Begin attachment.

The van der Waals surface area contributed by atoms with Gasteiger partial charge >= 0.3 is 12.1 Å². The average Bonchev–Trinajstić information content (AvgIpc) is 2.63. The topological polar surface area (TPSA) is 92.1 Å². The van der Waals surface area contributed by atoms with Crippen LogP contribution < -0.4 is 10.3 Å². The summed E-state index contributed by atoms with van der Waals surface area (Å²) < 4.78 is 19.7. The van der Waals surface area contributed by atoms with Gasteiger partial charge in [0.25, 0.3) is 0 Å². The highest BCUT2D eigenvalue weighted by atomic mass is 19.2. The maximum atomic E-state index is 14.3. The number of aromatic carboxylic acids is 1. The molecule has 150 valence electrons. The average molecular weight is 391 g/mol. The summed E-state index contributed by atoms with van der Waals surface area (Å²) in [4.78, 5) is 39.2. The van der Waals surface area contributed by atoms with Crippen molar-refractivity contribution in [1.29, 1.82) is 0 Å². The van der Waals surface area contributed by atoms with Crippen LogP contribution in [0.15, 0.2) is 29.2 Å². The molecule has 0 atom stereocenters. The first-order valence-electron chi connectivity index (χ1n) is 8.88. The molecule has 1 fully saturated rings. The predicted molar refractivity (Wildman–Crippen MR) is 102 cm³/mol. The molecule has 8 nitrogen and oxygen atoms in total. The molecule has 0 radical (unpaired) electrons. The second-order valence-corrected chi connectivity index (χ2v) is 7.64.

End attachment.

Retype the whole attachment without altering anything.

The van der Waals surface area contributed by atoms with Gasteiger partial charge >= 0.3 is 12.1 Å². The average Bonchev–Trinajstić information content (AvgIpc) is 2.63. The topological polar surface area (TPSA) is 92.1 Å². The van der Waals surface area contributed by atoms with Crippen LogP contribution < -0.4 is 10.3 Å². The summed E-state index contributed by atoms with van der Waals surface area (Å²) < 4.78 is 19.7. The van der Waals surface area contributed by atoms with Gasteiger partial charge in [0.25, 0.3) is 0 Å². The highest BCUT2D eigenvalue weighted by atomic mass is 19.2. The maximum atomic E-state index is 14.3. The number of aromatic carboxylic acids is 1. The molecule has 150 valence electrons. The average molecular weight is 391 g/mol. The summed E-state index contributed by atoms with van der Waals surface area (Å²) in [4.78, 5) is 39.2. The van der Waals surface area contributed by atoms with Crippen molar-refractivity contribution in [1.29, 1.82) is 0 Å². The van der Waals surface area contributed by atoms with Crippen LogP contribution in [0.15, 0.2) is 29.2 Å². The molecule has 0 atom stereocenters. The first-order valence-electron chi connectivity index (χ1n) is 8.88. The molecule has 1 fully saturated rings. The predicted molar refractivity (Wildman–Crippen MR) is 102 cm³/mol. The molecule has 8 nitrogen and oxygen atoms in total. The molecule has 0 radical (unpaired) electrons. The second-order valence-corrected chi connectivity index (χ2v) is 7.64.